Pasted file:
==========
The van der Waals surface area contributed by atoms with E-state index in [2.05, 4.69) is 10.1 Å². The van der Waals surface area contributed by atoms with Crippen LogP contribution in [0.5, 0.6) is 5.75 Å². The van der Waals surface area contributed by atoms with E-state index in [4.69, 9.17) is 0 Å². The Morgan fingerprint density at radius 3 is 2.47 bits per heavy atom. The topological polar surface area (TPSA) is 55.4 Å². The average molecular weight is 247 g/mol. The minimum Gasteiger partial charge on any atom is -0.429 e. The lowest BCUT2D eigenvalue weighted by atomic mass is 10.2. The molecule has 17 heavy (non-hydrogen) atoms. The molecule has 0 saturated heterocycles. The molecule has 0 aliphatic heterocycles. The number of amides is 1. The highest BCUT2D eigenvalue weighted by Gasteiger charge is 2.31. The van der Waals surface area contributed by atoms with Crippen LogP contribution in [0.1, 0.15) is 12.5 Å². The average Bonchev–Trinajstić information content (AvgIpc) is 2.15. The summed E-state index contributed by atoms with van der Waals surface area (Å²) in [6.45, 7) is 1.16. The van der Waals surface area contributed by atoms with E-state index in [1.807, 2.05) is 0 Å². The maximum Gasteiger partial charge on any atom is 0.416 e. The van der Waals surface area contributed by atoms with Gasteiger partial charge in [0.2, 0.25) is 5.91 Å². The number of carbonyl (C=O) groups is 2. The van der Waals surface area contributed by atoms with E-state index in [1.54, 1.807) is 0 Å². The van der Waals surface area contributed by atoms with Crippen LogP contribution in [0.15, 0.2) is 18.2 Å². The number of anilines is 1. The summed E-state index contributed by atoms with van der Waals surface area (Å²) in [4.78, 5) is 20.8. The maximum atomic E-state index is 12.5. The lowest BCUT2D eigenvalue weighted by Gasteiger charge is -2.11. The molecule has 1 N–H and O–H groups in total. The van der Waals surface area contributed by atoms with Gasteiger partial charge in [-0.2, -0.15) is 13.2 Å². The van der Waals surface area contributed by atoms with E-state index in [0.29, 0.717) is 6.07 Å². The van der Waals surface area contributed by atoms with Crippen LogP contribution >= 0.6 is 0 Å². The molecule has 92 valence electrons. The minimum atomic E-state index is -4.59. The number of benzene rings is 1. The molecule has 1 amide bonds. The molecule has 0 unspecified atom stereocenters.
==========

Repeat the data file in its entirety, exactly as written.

The van der Waals surface area contributed by atoms with E-state index in [2.05, 4.69) is 10.1 Å². The van der Waals surface area contributed by atoms with Crippen LogP contribution in [0.5, 0.6) is 5.75 Å². The van der Waals surface area contributed by atoms with E-state index in [4.69, 9.17) is 0 Å². The Morgan fingerprint density at radius 3 is 2.47 bits per heavy atom. The topological polar surface area (TPSA) is 55.4 Å². The average molecular weight is 247 g/mol. The minimum Gasteiger partial charge on any atom is -0.429 e. The lowest BCUT2D eigenvalue weighted by atomic mass is 10.2. The molecule has 17 heavy (non-hydrogen) atoms. The molecule has 0 saturated heterocycles. The molecule has 0 aliphatic heterocycles. The number of amides is 1. The highest BCUT2D eigenvalue weighted by Gasteiger charge is 2.31. The van der Waals surface area contributed by atoms with Crippen LogP contribution in [0.1, 0.15) is 12.5 Å². The average Bonchev–Trinajstić information content (AvgIpc) is 2.15. The summed E-state index contributed by atoms with van der Waals surface area (Å²) in [6.45, 7) is 1.16. The van der Waals surface area contributed by atoms with E-state index in [1.807, 2.05) is 0 Å². The maximum Gasteiger partial charge on any atom is 0.416 e. The van der Waals surface area contributed by atoms with Gasteiger partial charge in [0.2, 0.25) is 5.91 Å². The number of carbonyl (C=O) groups is 2. The van der Waals surface area contributed by atoms with E-state index in [1.54, 1.807) is 0 Å². The van der Waals surface area contributed by atoms with Crippen LogP contribution in [0.15, 0.2) is 18.2 Å². The number of anilines is 1. The summed E-state index contributed by atoms with van der Waals surface area (Å²) in [4.78, 5) is 20.8. The maximum atomic E-state index is 12.5. The lowest BCUT2D eigenvalue weighted by Gasteiger charge is -2.11. The molecule has 1 N–H and O–H groups in total. The van der Waals surface area contributed by atoms with Gasteiger partial charge in [-0.2, -0.15) is 13.2 Å². The van der Waals surface area contributed by atoms with E-state index in [0.29, 0.717) is 6.07 Å². The van der Waals surface area contributed by atoms with Crippen LogP contribution >= 0.6 is 0 Å². The molecule has 92 valence electrons. The minimum atomic E-state index is -4.59. The number of benzene rings is 1. The molecule has 1 amide bonds. The molecule has 0 unspecified atom stereocenters.